By Kevin Tate/Outdoors Writer
While many of the things we enjoy in the outdoors mean far more to us than the mere sum of their parts, sometimes the parts exist on their own greater than the value of any sum.
A still lake, unmarred by even a single ripple early on a humid summer’s morning, the first light breeze as the sun breaks the horizon, the scent of the mist rising from the surface of the water, the hope bound in the first cast, the first splash, vibration telegraphed back to hand through graphite and thin, clear line as a spinnerbait twirls its blade through the shallows on retrieve, and the eventual lightning flash of the first strike, and every strike thereafter, a live wire connected to the nature we continually seek – all may add up for some to just fishing. For most of us, though, there’s a lot more there.
For guys like me, beyond the outdoor experiences and adventures themselves lies a challenge to tell the stories well and true, and in a way that honors their subjects: the game, the hunters, the weather and the wind. Too often I feel as though I could have done it better, that someone could have done it better and, therefore, I should have as well.
Someone once said writing about wine is like dancing about architecture, meaning the medium of communication falls far short of achieving justice for the subject. There’s no doubt that often holds true for writing about the outdoors, but even though my words and images often fail the grandeur my eyes behold, it doesn’t mean I won’t continue to try, because it’s in the attempt to describe that the greatest of my own experience is found, and by tell-ing the stories to the best of the ability I have, part of the stories become mine, and the experiences become a part of me.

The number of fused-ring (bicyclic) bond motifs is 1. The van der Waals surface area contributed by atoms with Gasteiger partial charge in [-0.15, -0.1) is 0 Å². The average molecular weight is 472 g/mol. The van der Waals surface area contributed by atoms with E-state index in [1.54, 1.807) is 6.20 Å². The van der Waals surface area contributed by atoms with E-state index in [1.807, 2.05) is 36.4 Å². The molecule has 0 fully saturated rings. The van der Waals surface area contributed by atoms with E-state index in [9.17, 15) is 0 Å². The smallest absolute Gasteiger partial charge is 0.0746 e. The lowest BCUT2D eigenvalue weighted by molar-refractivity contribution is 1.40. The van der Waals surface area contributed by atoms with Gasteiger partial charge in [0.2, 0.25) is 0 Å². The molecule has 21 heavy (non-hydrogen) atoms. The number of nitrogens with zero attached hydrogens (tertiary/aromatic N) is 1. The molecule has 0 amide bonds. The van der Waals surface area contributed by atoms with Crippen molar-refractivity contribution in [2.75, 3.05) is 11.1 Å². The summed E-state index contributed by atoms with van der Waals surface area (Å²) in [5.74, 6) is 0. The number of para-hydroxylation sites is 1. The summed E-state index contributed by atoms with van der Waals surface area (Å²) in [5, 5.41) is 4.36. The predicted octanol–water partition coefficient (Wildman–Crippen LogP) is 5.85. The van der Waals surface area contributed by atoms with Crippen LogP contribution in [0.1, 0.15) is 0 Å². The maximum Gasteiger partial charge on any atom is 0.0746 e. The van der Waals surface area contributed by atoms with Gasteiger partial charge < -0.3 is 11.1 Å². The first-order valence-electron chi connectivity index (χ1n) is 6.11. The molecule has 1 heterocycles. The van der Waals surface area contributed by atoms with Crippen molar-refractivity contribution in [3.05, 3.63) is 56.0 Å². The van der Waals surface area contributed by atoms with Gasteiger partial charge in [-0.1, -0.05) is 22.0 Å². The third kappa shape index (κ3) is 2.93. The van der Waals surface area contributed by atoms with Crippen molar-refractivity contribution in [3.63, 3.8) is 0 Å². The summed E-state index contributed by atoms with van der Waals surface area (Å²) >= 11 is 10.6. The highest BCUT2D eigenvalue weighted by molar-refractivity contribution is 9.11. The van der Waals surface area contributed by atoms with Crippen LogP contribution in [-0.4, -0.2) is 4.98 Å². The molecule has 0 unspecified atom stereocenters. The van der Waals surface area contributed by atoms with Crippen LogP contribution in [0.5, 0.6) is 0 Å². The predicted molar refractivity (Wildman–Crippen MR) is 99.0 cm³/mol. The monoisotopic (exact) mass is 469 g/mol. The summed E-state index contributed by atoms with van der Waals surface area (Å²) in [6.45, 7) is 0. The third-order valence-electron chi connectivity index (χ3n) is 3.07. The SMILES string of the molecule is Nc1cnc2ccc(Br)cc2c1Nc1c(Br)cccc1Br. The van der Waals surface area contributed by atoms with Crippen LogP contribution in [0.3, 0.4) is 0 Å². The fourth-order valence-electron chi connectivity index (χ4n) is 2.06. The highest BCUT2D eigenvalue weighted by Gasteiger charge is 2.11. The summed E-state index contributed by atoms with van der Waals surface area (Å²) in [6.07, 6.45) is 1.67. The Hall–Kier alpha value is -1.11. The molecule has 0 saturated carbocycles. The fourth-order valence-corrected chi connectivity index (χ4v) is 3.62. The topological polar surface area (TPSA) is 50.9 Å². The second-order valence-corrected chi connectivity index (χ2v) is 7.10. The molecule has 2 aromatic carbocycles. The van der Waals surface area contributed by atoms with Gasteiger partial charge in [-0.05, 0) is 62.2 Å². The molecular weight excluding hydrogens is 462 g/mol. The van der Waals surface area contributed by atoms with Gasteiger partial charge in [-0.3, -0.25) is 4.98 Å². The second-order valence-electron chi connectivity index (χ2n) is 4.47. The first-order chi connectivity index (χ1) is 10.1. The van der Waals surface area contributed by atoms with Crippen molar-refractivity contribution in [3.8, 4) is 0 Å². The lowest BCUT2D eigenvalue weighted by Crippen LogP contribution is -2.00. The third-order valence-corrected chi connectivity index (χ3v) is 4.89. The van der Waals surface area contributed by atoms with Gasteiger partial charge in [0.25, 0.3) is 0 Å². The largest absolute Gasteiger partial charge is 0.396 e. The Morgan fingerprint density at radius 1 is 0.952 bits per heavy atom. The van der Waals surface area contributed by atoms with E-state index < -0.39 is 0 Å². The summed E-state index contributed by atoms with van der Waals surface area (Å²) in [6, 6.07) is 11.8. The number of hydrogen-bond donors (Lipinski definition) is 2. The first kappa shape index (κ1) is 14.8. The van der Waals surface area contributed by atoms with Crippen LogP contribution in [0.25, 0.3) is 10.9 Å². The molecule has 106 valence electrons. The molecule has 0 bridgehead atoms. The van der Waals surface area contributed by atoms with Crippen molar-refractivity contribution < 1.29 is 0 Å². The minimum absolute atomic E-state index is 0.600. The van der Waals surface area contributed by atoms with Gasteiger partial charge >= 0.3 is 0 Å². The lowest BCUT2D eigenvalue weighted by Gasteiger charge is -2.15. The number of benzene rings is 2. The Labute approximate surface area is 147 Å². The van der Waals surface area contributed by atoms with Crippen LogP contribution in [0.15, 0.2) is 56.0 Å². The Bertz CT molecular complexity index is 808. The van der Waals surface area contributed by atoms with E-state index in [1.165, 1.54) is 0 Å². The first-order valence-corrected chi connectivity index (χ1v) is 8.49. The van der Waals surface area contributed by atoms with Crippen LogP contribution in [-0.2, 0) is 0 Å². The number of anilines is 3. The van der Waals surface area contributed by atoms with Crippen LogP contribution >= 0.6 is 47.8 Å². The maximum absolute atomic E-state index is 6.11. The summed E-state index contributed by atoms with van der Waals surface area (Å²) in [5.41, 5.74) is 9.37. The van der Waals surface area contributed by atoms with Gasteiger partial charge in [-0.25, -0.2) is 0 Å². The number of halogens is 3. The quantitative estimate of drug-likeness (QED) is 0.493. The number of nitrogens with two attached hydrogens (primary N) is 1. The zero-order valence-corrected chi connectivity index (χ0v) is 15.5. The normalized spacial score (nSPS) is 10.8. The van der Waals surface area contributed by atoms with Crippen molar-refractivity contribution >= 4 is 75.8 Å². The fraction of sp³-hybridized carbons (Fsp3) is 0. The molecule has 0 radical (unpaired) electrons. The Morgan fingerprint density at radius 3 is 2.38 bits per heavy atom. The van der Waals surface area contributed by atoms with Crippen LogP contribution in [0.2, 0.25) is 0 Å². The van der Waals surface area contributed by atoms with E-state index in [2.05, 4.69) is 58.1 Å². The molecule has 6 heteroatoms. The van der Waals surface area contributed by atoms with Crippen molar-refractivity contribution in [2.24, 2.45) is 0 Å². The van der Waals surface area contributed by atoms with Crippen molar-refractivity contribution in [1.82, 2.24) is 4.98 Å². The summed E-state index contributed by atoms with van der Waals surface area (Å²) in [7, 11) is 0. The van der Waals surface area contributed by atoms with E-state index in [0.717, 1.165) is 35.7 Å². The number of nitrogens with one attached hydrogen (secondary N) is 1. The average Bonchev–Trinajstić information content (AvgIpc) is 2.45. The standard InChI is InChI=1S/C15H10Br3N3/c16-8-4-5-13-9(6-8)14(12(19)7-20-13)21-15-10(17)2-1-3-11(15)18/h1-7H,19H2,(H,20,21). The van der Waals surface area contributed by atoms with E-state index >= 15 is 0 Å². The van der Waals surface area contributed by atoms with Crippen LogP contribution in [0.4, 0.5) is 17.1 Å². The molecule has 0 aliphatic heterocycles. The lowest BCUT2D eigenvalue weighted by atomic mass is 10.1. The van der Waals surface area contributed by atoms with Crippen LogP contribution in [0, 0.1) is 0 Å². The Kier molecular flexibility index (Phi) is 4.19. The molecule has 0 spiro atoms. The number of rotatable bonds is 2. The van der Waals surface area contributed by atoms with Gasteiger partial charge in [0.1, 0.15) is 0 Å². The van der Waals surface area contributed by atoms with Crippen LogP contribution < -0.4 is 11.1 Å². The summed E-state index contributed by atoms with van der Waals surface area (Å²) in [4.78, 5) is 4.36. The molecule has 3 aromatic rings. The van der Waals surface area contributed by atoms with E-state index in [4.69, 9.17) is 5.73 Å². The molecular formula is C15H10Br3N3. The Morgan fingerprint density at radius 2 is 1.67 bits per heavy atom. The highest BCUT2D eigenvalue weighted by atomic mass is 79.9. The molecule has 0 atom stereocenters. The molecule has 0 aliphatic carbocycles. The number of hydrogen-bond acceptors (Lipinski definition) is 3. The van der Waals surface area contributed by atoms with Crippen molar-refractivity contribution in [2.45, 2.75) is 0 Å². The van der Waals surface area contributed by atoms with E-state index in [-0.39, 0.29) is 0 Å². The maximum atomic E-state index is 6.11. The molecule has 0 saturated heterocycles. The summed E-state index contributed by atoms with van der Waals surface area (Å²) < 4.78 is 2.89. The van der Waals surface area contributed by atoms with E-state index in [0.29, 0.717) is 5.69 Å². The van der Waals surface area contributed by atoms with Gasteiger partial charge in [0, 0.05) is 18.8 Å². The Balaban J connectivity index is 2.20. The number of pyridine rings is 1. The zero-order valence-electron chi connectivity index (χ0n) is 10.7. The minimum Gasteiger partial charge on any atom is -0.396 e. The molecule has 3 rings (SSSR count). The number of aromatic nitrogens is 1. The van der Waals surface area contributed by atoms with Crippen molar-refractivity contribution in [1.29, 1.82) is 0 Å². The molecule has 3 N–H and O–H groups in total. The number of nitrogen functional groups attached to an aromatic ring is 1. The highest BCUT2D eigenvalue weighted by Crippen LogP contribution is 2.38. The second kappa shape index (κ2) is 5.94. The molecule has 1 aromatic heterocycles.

For guys like Tony Mason and countless others who’ve loved the outdoors all their lives, the expression of joy that flows through the streamers, paint and steel of the lures they create builds a tactile memory that exceeds words, that surpasses them somehow, that exist as stories you can hold and, in holding, remember and pass on, with words of your own or silently, because the craft the lures represent transcends the mornings and the waters. Like spiritual trophies these fish-catching instruments are functional art, and function as part of a greater art, an art greater than us all.
Kevin Tate is V.P. of Media Productions for Mossy Oak in West Point.